Debating The Pros and Cons of Non-Lawyers Practicing Law, by Robert Ambrogi, Law Sites Blog
As I noted here recently, I have an article in the current issue of the ABA Journal about the use of non-lawyers to help close the access to justice gap by allowing them to provide legal advice in limited circumstances. A particular focus of the article is Washington state’s limited license legal technician (LLLT) program.
The article prompted two posts last week at Above the Law that considered the pros and cons of allowing non-lawyers to practice law.
In the first, Can Nonlawyers Close The Access-To-Justice Gap?, Sam Wright, a ‘dyed-in-the-wool, bleeding-heart public interest lawyer,’ couldn’t quite decide how he feels about the idea. ‘It’s easy to see how this could be a win for low- and middle-income people who currently find themselves floundering in the access-to-justice gap,’ he writes. But then he goes on to say that it is ‘also easy to see how this could be a blow to the present-day legal profession with its hordes of underemployed lawyers’ and that it is ‘also easy to see how programs like Washington’s could do a poor job closing the access-to-justice gap.’ Wright’s bottom line is to take a wait-and-see position: ‘Regardless, the LLLT program is an interesting approach to a real problem, and I’ll be watching to see what comes of it.’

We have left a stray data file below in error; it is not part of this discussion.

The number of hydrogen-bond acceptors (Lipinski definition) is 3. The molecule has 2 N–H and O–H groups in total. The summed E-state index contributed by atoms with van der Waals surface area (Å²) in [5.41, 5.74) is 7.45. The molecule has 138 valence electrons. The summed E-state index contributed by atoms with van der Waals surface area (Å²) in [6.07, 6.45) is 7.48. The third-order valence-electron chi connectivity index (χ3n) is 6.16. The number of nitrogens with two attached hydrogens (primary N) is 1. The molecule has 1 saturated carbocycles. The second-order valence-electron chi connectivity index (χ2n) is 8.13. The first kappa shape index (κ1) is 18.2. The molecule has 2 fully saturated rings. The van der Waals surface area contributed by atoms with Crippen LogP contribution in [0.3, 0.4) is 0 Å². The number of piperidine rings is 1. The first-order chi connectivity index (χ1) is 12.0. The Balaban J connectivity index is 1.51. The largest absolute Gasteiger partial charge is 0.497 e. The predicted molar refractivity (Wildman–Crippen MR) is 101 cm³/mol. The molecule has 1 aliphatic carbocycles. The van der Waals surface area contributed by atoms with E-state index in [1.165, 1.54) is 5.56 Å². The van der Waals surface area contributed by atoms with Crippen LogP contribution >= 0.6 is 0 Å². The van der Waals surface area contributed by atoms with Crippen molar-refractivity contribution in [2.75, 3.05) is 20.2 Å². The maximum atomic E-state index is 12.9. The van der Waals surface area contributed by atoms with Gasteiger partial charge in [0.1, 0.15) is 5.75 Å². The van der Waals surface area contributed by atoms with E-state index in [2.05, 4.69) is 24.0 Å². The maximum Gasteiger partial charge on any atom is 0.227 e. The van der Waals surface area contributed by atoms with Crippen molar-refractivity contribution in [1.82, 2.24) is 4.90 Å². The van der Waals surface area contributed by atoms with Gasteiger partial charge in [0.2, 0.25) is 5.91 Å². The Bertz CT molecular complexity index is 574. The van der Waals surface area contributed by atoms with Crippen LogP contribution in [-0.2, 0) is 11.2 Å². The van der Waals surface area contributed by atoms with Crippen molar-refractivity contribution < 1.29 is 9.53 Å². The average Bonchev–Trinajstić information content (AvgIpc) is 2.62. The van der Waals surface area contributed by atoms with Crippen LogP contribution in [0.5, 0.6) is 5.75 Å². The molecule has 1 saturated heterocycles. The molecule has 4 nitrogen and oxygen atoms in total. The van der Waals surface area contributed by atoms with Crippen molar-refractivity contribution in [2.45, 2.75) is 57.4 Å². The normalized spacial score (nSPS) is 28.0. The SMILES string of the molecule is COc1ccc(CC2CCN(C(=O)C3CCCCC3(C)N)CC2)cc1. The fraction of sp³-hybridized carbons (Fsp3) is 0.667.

From everything I’ve learned about this issue, it is clear to me that this is not about displacing lawyers. The magnitude of the A2J gap is so enormous that lawyers can never close it alone. There could never be a sufficient level of pro bono or reduced-fee services to meet the needs. Study upon study has concluded that 80 to 90 percent of low and moderate income people with legal problems are unable to obtain legal representation. That is an enormous problem.
You may have noticed that, even with a glut of lawyers, the problem isn’t getting fixed. . . .